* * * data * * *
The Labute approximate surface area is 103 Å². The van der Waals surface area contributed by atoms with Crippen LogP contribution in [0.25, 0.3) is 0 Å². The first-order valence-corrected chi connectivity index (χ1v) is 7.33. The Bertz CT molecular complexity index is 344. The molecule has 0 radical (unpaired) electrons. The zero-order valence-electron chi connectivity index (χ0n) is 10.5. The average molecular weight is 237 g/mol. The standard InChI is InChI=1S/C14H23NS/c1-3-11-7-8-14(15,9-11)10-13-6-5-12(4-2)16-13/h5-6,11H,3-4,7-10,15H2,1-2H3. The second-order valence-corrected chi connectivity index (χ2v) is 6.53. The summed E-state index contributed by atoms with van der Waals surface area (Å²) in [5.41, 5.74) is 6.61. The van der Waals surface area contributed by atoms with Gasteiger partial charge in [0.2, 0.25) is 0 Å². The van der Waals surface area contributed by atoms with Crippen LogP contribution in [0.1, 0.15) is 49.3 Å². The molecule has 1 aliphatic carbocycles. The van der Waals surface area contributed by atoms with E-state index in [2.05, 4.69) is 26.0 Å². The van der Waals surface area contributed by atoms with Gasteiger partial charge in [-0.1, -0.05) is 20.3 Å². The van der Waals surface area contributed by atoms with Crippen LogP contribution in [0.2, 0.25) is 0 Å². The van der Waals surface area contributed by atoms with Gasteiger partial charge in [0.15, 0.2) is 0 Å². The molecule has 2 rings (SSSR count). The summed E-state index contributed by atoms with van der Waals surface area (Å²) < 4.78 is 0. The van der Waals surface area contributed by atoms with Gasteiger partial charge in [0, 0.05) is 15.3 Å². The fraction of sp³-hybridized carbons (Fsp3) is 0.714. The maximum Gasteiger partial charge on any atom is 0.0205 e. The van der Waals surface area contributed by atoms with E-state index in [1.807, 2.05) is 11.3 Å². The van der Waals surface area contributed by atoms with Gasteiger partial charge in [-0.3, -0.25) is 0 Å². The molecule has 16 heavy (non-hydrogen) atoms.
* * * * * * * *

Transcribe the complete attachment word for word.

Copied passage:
The Labute approximate surface area is 103 Å². The van der Waals surface area contributed by atoms with Crippen LogP contribution in [0.25, 0.3) is 0 Å². The first-order valence-corrected chi connectivity index (χ1v) is 7.33. The Bertz CT molecular complexity index is 344. The molecule has 0 radical (unpaired) electrons. The zero-order valence-electron chi connectivity index (χ0n) is 10.5. The average molecular weight is 237 g/mol. The standard InChI is InChI=1S/C14H23NS/c1-3-11-7-8-14(15,9-11)10-13-6-5-12(4-2)16-13/h5-6,11H,3-4,7-10,15H2,1-2H3. The second-order valence-corrected chi connectivity index (χ2v) is 6.53. The summed E-state index contributed by atoms with van der Waals surface area (Å²) in [5.41, 5.74) is 6.61. The van der Waals surface area contributed by atoms with Gasteiger partial charge in [0.2, 0.25) is 0 Å². The van der Waals surface area contributed by atoms with Crippen LogP contribution in [0.1, 0.15) is 49.3 Å². The molecule has 1 aliphatic carbocycles. The van der Waals surface area contributed by atoms with E-state index in [2.05, 4.69) is 26.0 Å². The van der Waals surface area contributed by atoms with Gasteiger partial charge in [-0.1, -0.05) is 20.3 Å². The van der Waals surface area contributed by atoms with Crippen LogP contribution in [0.2, 0.25) is 0 Å². The van der Waals surface area contributed by atoms with Gasteiger partial charge in [0.15, 0.2) is 0 Å². The molecule has 2 rings (SSSR count). The summed E-state index contributed by atoms with van der Waals surface area (Å²) < 4.78 is 0. The van der Waals surface area contributed by atoms with Gasteiger partial charge in [0, 0.05) is 15.3 Å². The fraction of sp³-hybridized carbons (Fsp3) is 0.714. The maximum Gasteiger partial charge on any atom is 0.0205 e. The van der Waals surface area contributed by atoms with E-state index in [1.807, 2.05) is 11.3 Å². The van der Waals surface area contributed by atoms with Gasteiger partial charge in [-0.3, -0.25) is 0 Å². The molecule has 16 heavy (non-hydrogen) atoms.